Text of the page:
What is the Dallas City Charter, and how can neighbors change it?
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results about What is the Dallas City Charter, and how can neighbors change it?
By Michaela Rush
Originally appeared in Dallas Free Press
This coming November, the people of Dallas will vote not only for the presidential election, but also for proposed amendments to Dallas’ City Charter. Until this Friday, Jan. 19, anyone in Dallas is invited to submit an amendment proposal to be considered for the citywide ballot. Feedback on proposed amendments is welcomed by the CRC and City Council from now through the finalization of amendments before the November election.
What is the city charter?
The City Charter is Dallas’ governing document, overseeing everything from the number of city council members to how much power the mayor has. The city’s first charter was created in 1856, and in 2005 an amendment was added to ensure the charter is reviewed every 10 years by a city council-appointed commission, the Charter Review Commission. The full City of Dallas charter, including historical sections, can be found on the City of Dallas’ website.
During a recent town hall meeting in South Dallas, Jake Anderson of the city’s office of government affairs said that the city charter is like Dallas’ constitution, whereas city codes are more like state laws.
“[The charter] is more about where the power is located, who has the ability to make those policies and to dictate the day-to-day operations,” Anderson says.
What is the Charter Review Commission?
The Charter Review Commission, or CRC, is made up of 15 members who are selected by the mayor and city council members. Their job is to review all suggested changes to the city charter, and work with residents and city staff to create a report of all possible changes.
How do you propose an amendment to the City Charter?
Anyone can propose changes to the City Charter. If you’re submitting a proposal, you’ll need to give the city:
- Your name
- Your email
- The proposed amendment
- What section of charter would be amended (optional)
- Why you think your amendment is important
Proposed amendments can be submitted:
- Online form (English or Spanish)
- Via email firstname.lastname@example.org
- In-person on a written form at City Hall, Room 4BN
- Via mail on a written form to City Hall at 1500 Marilla Street, 4BN, Dallas, TX 75201: must be postmarked by Jan. 19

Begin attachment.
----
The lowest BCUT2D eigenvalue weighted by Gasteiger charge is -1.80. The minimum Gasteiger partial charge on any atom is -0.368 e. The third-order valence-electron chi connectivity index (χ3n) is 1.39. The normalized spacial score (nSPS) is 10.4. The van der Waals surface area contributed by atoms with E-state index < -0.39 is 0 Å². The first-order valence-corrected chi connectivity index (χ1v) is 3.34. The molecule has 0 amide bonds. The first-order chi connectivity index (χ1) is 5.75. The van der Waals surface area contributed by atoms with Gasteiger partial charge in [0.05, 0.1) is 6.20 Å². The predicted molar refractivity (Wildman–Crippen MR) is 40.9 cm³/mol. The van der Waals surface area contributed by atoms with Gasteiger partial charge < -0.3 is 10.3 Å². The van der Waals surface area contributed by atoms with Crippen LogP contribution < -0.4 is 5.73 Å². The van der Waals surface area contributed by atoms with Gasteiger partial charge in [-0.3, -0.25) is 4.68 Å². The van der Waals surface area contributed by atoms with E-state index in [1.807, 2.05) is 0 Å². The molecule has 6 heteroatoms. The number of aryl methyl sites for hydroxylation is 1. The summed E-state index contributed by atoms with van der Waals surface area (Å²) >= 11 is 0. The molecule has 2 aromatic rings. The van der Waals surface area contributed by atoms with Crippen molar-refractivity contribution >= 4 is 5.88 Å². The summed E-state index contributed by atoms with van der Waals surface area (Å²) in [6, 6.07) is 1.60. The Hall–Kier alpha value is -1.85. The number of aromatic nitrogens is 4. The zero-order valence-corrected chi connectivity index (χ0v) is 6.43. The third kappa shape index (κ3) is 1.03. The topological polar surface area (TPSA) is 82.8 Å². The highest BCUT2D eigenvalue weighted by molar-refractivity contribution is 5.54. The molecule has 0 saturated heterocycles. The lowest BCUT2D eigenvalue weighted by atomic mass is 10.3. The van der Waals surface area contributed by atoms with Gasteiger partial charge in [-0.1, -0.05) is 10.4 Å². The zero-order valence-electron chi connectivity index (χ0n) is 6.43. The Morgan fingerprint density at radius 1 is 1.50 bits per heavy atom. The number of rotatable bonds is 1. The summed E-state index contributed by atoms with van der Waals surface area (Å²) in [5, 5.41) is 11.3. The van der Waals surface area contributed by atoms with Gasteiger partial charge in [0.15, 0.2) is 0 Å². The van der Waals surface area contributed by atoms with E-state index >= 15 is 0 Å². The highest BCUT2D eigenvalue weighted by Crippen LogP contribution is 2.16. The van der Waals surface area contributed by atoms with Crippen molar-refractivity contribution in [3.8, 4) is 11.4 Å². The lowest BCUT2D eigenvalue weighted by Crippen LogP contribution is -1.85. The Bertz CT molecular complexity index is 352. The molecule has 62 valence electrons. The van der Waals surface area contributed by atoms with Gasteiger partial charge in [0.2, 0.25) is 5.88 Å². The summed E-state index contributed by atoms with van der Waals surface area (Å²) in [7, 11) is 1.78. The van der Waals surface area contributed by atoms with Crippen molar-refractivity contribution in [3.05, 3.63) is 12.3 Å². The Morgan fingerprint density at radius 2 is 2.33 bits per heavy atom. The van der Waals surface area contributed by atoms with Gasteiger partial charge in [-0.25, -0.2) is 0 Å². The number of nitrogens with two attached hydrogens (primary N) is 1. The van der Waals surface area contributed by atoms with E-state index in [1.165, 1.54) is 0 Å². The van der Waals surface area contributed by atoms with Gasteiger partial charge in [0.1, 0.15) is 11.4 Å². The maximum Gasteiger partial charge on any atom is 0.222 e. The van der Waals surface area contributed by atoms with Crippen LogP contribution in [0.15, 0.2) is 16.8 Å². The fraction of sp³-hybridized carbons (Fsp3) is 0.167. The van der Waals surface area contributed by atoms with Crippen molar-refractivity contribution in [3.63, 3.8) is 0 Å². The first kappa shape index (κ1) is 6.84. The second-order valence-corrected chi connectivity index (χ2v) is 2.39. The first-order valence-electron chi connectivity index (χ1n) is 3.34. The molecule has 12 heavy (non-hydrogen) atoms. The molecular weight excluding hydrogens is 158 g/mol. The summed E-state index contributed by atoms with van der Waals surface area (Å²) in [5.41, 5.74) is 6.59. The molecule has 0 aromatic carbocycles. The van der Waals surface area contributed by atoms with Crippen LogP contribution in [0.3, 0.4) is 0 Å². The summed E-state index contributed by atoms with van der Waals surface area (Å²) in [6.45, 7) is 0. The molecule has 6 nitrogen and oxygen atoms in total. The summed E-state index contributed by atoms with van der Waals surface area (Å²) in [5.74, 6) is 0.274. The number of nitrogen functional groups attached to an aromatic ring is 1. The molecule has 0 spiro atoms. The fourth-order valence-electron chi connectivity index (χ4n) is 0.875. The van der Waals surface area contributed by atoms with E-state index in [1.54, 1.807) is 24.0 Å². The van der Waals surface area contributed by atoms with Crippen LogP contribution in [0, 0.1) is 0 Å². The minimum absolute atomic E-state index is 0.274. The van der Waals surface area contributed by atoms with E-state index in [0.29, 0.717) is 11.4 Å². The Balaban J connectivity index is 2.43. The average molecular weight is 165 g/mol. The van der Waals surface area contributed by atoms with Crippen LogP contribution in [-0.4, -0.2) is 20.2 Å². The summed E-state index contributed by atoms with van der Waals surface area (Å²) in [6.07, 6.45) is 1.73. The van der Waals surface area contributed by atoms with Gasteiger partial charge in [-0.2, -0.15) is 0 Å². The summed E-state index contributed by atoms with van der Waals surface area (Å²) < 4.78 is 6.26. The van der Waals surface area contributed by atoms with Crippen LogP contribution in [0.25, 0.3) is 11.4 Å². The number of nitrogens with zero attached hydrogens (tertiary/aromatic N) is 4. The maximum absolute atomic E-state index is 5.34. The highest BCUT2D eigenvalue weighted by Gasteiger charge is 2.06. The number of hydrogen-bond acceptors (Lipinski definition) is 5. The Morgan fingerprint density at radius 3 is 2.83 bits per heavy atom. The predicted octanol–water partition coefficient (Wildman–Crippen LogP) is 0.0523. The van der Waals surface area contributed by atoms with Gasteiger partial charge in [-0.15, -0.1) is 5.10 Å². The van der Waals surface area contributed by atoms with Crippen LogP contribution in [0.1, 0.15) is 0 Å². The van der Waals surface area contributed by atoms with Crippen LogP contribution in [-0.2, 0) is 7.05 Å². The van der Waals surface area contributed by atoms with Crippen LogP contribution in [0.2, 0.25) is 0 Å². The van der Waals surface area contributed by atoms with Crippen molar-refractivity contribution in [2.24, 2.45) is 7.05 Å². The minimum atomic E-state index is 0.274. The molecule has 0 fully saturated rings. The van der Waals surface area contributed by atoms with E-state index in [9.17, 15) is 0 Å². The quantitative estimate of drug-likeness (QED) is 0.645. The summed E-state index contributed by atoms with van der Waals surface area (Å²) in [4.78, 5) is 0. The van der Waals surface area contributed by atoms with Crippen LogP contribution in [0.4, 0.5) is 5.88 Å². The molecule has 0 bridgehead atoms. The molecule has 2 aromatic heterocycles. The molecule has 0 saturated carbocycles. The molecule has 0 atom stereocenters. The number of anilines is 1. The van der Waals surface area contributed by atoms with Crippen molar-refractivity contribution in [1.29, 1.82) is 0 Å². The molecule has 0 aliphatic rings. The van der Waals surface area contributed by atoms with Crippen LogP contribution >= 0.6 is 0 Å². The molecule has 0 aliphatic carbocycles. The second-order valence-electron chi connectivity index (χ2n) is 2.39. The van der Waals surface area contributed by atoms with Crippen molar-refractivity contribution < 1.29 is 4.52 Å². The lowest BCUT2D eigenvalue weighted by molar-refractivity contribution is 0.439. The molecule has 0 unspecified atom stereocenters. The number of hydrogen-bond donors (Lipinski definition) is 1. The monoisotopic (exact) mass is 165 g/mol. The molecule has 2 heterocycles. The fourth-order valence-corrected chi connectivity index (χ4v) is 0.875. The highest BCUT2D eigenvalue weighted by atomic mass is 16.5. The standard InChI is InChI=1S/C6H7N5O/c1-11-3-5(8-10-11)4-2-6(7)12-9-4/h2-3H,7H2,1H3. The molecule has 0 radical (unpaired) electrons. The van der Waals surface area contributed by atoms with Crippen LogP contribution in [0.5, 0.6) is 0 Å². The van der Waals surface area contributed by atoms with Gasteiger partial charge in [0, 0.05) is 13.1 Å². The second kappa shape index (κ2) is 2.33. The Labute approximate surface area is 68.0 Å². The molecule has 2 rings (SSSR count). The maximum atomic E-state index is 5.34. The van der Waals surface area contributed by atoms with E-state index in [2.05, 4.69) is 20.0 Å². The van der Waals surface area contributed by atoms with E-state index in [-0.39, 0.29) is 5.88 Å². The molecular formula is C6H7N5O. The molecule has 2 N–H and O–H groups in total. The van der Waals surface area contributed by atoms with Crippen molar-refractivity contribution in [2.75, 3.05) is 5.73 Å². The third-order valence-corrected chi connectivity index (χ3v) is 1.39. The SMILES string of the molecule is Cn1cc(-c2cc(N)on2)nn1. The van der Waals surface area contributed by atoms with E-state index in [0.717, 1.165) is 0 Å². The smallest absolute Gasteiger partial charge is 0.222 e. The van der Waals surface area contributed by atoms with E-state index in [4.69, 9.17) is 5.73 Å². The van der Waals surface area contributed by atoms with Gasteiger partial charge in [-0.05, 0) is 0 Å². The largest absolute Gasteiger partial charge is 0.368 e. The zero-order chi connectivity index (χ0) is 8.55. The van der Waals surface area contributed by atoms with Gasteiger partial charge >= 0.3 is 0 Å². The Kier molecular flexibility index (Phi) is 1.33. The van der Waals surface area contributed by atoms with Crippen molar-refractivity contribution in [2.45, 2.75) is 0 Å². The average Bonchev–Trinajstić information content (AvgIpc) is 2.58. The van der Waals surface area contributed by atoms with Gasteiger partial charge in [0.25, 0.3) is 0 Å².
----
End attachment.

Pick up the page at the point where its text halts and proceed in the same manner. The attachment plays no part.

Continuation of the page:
During a South Dallas town hall, Anderson said it was important for residents to know that a proposal is just the beginning of the charter updating process, so residents can propose anything from a general idea to a fully-formed amendment change. While the CRC will consider everything proposed, they may not accept all suggestions, and also will modify proposals based on feedback they receive.
“If you’re thinking about submitting amendments, but you’re not exactly sure how it should look, please understand that this is a starting point for the commission and not an end point,” Anderson says. “They are looking at the spirit of what you’re submitting, and they will work and the attorneys will work to find the right language to implement those changes.”
What amendments have already been proposed?
All proposed amendments can be viewed on the City of Dallas’ website. As of Jan. 5, 67 proposals had been made, most notably regarding city council term lengths and the relationship between city council and the mayor.
For city council members, one proposed amendment is increasing the number of districts from 14 to 20. Philip Kingston, a former city councilman, proposed the bill as he believes this would decrease the number of people per district — each district currently has around 100,000 residents — and make it easier to “draw diverse districts.”
Currently, the Dallas City Council has 14 single-member districts, meaning that each council member is elected into office by voters who live in a specific portion of the city, and the council member represents that geographic area. Dallas also has an at-large mayor, who is elected into office by all Dallas voters and represents the whole city.
The last time the number of city council people was changed was in 1990, when a lawsuit moved the City of Dallas away from its make up of 8 single-member districts and 3 at-large members, the latter comprising two council members who represented the whole city and one who was the mayor.
Residents Roy Williams, Marvin Crenshaw and the Ledbetter Neighborhood Association in West Dallas brought the lawsuit against the mayor and the city for underrepresenting people of color through the at-large boundaries, approved by city council, that had resulted in white representatives from North Dallas. The federal government ruled on the residents’ behalf, ordering Dallas to change to the current 14-1 governing body.
Three different proposals also have been made regarding the term lengths of city council members. Currently, each council member serves two-year terms and can serve up to four terms (or eight years), and all council members are elected at the same time, in a municipal election in May during odd years. The proposed changes are as follows: